This recipe features one of the Craft Beer & Brewing Magazine® Best 20 Beers in 2020—pFriem Czech Dark Lager, which scored a 100 with our blind review panel. However, you can use any good dark lager to add herbal, roast depth to the delicate fish.
- 1 sweet onion, julienne cut
- 3–4 medium carrots, scrubbed and cut into thin slices
- 2–3 medium parsnips, scrubbed and cut into thin slices, tough core removed
- Parchment paper cut into four 12" × 12" (30 × 30 cm) squares
- 20 oz (567 g) halibut filet, portioned into four 5 oz (142 g) pieces
- 4 Tbs butter, divided into 1 Tbs pieces
- 4 sprigs fresh thyme
- 12 oz (355 ml) pFriem Czech Dark Lager, divided into 3 oz (89 ml) portions
- 2 lemons, halved
Preheat the oven to 400°F (204°C). Prep the vegetables and separate them into four equal portions.
Lay out one square of parchment and place one piece of halibut in the center of the square. Season the fish with salt and place one portion of the vegetables, one pat of butter, and one sprig of thyme on top of each filet. Fold the parchment closed on the diagonal and crimp 90 percent shut. Pour 3 oz (89 ml) of beer into the parchment packet and finish closing, making sure the packet is well sealed. Repeat for the other three filets, vegetables, butter, thyme, and beer.
Carefully place the packets onto a baking sheet and into the oven. Bake for 15 minutes, or until the parchment is golden brown and puffy. While the fish is cooking, char the lemon halves pulp side down in a sauté pan (medium high) or on a grill.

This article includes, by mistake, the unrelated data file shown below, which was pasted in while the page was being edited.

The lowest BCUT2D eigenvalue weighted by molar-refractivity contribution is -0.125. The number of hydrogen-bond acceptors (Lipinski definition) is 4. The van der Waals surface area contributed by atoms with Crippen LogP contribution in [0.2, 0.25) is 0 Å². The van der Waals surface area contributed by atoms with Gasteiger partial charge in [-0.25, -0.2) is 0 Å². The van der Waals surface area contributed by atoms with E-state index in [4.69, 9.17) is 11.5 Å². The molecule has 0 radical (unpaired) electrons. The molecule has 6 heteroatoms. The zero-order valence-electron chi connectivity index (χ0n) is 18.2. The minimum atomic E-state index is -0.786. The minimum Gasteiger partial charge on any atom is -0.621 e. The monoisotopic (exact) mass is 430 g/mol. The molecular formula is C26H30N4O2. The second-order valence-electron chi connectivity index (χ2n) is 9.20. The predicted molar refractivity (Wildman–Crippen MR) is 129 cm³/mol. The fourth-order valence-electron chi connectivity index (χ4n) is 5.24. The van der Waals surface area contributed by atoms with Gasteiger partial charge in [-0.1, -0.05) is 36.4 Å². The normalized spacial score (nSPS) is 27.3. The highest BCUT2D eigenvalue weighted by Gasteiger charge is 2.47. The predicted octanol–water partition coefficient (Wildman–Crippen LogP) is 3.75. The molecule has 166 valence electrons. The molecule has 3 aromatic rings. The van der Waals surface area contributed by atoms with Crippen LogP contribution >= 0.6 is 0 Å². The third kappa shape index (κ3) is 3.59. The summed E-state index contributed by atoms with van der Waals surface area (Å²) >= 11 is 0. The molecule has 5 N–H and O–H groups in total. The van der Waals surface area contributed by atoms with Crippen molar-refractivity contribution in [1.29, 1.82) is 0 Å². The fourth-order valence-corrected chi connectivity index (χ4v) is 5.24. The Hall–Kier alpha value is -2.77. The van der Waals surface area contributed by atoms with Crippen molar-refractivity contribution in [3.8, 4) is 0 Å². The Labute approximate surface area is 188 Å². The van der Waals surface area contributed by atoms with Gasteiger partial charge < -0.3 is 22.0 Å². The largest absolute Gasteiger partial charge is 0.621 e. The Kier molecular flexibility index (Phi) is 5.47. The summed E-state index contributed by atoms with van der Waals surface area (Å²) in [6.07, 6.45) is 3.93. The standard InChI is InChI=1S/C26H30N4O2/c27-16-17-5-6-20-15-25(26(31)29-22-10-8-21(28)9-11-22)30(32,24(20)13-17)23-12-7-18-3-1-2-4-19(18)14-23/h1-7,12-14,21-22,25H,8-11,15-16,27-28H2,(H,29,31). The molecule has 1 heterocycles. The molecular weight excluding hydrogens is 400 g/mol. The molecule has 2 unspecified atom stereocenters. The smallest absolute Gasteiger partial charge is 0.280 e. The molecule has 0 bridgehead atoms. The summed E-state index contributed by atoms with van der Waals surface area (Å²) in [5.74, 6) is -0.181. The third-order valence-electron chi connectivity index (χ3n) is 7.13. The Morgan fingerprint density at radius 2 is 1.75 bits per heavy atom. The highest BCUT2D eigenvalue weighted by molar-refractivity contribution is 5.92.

Remove the fish from the oven and place each square on a plate. Cut open the packet and serve with charred lemon drizzled over the top.
Beer Tasting Notes: This Czech-style tmavé is everything that’s captivating about the style, from the bright floral Noble-hop aroma to the toasted bready and lightly chocolatey malt body, finishing clean and (mostly) dry. You could think of this beer as the cousin to schwarzbier and dunkel—complex and malt-forward, with a low level of IBUs but higher perceived bitterness because of the combination of the chocolate malt and Saaz hops.
What the Beer Does for the Dish: In this pairing, it might seem like the light, delicate fish would clash with the dark, mildly roasted beer, but the herbal notes in the beer pull it all together. The lightly bitter roast character adds a grill-like depth to the light and flaky fish without subjecting it to an actual grill. The earthy character from the vegetables blends well with the roasted malt, giving the vegetables a touch of roast bitterness. The fish itself is light and flaky, but still high in omega-3s, so the light malt and hop bitterness will balance out the fatty character.